The Human and Economic Cost of Climate Change in the U.S. and Related Complexities.
Updated: Nov 11, 2022
Reconciling differences in reality and action.
RAYMOND B. KANIU
The human and economic cost of climate change is undeniable and disproportionately affects marginalized communities across the world. According to the 2021 annual report of the National Oceanic and Atmospheric Administration (NOAA), the United States experienced the third-costliest extreme weather year on record: $145 billion, 688 deaths, 44-56 percent of the country affected by drought, and the fourth-hottest year on record.
The changes were mostly felt by people of color and low-income communities, as revealed in COP26. Are the current initiatives to mitigate the growing trend undermining the climate crisis in the U.S. enough? The Biden administration’s Build Back Better bill, a $1.75 trillion economic recovery and social welfare bill that includes the largest ever climate investment in the U.S. hangs in suspension in the Senate. The general consensus from climate experts is that the bill has a slim chance of meeting the pledge to cut emissions to at least 50 percent below 2005 levels by 2030. However, the historic U.S. bipartisan Infrastructure Bill, which contains climate change incentives for the transportation industry - a large contributor to carbon emissions - proved that it is possible to meet in the middle. A win that can easily be repeated if we can cast away our differences and push for reasonable changes to satisfy all stakeholders.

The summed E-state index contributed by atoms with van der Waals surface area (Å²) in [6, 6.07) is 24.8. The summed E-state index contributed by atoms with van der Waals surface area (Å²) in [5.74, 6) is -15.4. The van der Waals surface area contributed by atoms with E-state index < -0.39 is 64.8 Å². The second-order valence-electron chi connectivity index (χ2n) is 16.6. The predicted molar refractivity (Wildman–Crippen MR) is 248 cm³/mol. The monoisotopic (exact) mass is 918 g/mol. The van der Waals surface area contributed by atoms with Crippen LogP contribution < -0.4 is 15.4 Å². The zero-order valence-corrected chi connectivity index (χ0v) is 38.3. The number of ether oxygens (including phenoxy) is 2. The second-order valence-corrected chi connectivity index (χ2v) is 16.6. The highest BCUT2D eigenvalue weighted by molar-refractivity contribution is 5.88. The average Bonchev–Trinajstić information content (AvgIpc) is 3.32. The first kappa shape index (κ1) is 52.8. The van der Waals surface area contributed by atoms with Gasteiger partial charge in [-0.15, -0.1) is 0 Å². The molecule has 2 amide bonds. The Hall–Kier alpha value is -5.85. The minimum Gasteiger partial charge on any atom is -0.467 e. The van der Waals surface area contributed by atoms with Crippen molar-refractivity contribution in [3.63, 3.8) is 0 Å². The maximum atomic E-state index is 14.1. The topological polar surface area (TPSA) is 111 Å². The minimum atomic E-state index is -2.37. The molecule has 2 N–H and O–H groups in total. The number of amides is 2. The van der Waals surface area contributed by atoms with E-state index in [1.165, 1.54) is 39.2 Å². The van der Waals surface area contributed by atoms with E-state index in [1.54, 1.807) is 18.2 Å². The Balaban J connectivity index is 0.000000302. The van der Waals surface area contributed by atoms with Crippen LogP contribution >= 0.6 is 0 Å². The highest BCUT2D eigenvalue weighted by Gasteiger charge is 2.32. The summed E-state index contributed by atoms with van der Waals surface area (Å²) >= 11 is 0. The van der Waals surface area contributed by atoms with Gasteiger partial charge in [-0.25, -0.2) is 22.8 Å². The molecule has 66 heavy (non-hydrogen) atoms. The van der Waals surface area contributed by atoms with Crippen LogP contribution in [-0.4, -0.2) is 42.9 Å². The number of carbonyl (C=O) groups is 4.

December was warmer on the U.S. East Coast, and the cold hugging the region this morning and as the day expires, has revealed an unusual change in weather patterns, almost making us forget about another dark cloud looming, the pandemic. It begs the question, what needs to be said or done in order to achieve a clear and concise direction to affect climate change? The inequalities in climate change mean that the largest carbon emitting countries are doing so at the expense of developing countries, whose reliability on fossil fuels is key to their development.
For example, one of the Supermajors, Royal Dutch Shell has found oil in Namibia. The Southern African nation's economy could use the boost in investments and create jobs that will enrich Namibian lives. Imagine explaining to President Hage Geingob that he would have to forgo that projected development on account of the amount of carbon emissions on the globe (including COP26 agreements) and should seek coveted greener alternatives that will help the world reach their targets? It demonstrates the complexity and inequality of climate change initiatives. Perhaps this is what Senator Joe Manchin’s opposition is built on, and although it is a valid point in Namibia's case as it is in his, it should not be the case in a nation that has the ability to employ energy alternatives as the second largest carbon emitter in the world.
There is a seriousness that Mother Nature demands. We sail in this together as a global collective. We must remember that the ship that does not obey the helm will have to obey the rocks.